Layer Cake Sampler Week 11 {quilt layout and piecing instructions}

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Well, you've made it!!  Now that all of your blocks are pieced, it is time to put them together into a quilt top.  There are a number of ways you can do this and I will show how to do two of those options.  The first layout I will share uses all 20 blocks.

Layout Option #1:

  • Finished Size:  80” x 98”
  • Finishing Fabric Requirements:
    • 1 ¾ yard solid for sashing (cut carefully, there is very little extra)
    • ¼ yard or fat quarter for cornerstone squares
    • 1 yard for border
    • ¾ yard for binding
    • 6 yards for backing
  • Cutting Requirements:
    • Cut sashing fabric into 49 - 2 1/2" x 16 1/2" rectangles
    • Cut cornerstone fabric into 30 - 2 1/2" squares
    • Cut border fabric into 10 - 3 1/2" x WOF strips

Layer Cake Sampler quilt

 

The second layout uses 16 blocks for the front.

Layout Option #2:

  • Finished Size:  79 ½” x 79 ½”
  • Finishing Fabric Requirements:
    • 2 yards solid for sashing/borders (cut carefully, there is very little extra)
    • ¾ yard for binding
    • 5 yards for backing
  • Cutting Requirements:
    • Cut sashing/border fabric into 20 - 3 1/2" x 16 1/2" rectangles and 10 - 3 1/2" x WOF strips

Layer Cake Sampler version 2

When piecing together the top, I start with the block rows and add sashing on the ends and in between each block as shown in the two pieced rows below.

sashed rows

If you are wondering what those small white squares are in the above picture, here's a closer look at my super high-tech and fancy way of keeping track of my rows.  :)  I use post-it notes pinned to the first block in each row with an arrow pointing in the direction I need to piece the other blocks.  While chain piecing, this always helps me to keep things in order.

row markers

After each block row has been sashed you will need to create your sashing rows.  If you are using cornerstones, just piece these rows as you would the block rows alternating between cornerstone and sashing rectangle.  If you aren't using cornerstones, piece together two WOF strips to create one long sashing piece and trim to the appropriate size (for my blue version below that would be 79 1/2").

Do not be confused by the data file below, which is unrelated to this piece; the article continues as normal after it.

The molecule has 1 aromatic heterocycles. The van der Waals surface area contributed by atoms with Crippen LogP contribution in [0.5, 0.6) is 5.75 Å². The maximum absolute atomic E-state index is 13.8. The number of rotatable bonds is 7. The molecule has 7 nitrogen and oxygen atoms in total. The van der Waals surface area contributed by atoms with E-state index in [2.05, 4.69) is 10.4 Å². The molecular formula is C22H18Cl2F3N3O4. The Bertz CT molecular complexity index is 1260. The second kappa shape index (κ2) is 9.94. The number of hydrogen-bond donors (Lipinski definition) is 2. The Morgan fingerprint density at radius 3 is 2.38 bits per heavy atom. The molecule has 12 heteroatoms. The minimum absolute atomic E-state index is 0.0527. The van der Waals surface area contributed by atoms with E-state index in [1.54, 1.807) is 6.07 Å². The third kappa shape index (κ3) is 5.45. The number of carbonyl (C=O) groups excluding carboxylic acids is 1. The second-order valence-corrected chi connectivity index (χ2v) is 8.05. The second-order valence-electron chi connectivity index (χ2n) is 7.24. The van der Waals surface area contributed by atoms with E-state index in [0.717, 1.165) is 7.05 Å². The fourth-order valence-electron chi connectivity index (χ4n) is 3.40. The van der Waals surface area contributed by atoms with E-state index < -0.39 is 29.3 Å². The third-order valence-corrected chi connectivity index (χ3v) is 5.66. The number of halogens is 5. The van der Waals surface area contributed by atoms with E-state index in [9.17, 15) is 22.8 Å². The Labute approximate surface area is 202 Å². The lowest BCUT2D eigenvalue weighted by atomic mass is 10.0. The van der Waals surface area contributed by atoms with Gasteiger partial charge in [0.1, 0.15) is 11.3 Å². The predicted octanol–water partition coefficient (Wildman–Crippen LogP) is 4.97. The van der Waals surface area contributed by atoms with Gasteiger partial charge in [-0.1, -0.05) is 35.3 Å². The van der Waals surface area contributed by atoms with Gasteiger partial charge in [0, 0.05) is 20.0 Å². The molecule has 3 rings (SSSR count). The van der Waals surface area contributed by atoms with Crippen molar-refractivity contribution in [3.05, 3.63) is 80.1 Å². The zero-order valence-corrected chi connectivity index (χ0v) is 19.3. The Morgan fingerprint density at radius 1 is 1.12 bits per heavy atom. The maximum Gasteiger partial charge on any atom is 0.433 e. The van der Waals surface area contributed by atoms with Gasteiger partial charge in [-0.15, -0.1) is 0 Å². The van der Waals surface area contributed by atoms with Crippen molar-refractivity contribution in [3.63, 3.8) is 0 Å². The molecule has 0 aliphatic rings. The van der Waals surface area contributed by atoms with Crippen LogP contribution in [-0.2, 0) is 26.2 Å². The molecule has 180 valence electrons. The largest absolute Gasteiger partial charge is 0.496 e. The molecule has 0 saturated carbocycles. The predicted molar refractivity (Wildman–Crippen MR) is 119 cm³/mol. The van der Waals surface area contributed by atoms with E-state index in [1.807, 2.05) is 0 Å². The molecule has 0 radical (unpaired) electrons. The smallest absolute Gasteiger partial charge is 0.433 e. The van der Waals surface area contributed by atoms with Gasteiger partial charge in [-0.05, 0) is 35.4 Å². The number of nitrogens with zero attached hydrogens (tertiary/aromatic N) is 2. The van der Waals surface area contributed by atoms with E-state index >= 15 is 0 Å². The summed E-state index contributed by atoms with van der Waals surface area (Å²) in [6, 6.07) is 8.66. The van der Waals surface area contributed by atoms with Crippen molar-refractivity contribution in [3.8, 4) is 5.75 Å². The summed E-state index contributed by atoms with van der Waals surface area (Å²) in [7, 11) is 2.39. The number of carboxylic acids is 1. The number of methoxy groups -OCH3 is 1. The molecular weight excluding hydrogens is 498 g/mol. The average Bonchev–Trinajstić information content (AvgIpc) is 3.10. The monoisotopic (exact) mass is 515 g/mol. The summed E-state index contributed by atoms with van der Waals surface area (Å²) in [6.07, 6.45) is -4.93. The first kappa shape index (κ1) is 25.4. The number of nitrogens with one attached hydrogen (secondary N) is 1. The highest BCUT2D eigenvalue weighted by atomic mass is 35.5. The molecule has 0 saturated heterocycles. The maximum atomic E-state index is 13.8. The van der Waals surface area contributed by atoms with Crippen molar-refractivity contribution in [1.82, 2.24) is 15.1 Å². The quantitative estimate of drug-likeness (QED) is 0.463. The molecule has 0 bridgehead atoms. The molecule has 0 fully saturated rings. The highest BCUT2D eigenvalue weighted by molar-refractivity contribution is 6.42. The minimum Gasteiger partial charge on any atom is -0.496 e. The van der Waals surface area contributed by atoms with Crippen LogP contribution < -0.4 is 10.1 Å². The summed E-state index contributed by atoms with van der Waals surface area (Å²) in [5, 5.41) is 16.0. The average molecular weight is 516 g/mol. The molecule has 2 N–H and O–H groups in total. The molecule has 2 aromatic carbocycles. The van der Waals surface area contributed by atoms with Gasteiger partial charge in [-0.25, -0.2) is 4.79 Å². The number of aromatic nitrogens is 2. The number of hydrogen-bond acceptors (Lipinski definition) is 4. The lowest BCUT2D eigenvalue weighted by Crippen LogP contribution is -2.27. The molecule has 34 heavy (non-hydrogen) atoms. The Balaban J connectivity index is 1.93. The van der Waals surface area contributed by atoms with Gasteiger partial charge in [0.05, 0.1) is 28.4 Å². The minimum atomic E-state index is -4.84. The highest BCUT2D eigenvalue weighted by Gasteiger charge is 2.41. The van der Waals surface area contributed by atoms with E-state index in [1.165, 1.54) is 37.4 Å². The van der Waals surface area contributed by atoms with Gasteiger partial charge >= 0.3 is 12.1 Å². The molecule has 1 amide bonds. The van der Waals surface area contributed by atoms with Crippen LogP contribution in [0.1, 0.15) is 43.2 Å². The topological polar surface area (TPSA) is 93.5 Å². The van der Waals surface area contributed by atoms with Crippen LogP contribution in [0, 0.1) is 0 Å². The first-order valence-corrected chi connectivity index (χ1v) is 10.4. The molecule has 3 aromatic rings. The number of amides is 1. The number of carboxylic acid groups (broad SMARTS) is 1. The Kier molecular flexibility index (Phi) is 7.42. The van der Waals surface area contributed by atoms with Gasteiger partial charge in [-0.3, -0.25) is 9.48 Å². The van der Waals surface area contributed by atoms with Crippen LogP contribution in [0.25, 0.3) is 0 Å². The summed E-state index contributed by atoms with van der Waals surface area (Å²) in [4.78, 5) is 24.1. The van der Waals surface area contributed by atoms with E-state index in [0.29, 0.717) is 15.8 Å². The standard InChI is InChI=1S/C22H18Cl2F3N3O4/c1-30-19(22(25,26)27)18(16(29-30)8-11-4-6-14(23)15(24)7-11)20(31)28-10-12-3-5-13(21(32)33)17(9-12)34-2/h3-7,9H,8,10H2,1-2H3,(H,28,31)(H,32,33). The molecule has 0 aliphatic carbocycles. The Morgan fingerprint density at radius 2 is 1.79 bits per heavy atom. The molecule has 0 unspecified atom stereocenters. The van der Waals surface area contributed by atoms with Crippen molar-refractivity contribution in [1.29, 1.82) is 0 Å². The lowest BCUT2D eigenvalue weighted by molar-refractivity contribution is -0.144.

Next I add a sashing row to the top of each block row, except the last block row will get sashing pieced to both the top and bottom (see below...and sorry I had to change the angle of the photo to be taken from the side because these rows are so big!)

rows 3 & 4

To make piecing the block rows a bit more manageable, I first piece together the sashed rows 1 and 2 and then rows 3 and 4.  Now I have two quilt top sections as shown below.  Having these sections similar in size is much easier to deal with than just adding a row at a time to the top (especially when you are using all 20 blocks together).

4 sashed rows

Now one last seam and you either have a complete quilt top like below or you are ready to add your borders!

quilt top 2

I had to share this photo of my "helper" who photo bombed the quilt.  Silly girl sees a quilt laid out and assumes it is for her.  :)

quilt top

Another possible layout option is without any sashing or borders like Deborah did in her smaller 12 block version below.  Didn't it turn out great?

First 12 blocks of Mareial Girl's quilt along

Or you can use skinny sashing like Terri (isn't that background color pretty?!)

image

You can also use cornerstones with a wider sashing like Three Owls did in one of my favorite quilt tops so far...check out that Essex yarn-dyed linen!

Layer Cake Sampler quilt top

I can't wait to see how you all decide to put your quilt tops together!  You have 2 weeks until my next QAL post when you can link up a photo of your completed quilt top (top only is required...it doesn't have to be quilted and bound!!) and prizes from Moda Fabrics, Aurifil thread, Crimson Tate and Material Girl Quilts.

Thanks again for quilting along with me, it's been so much fun!

Amanda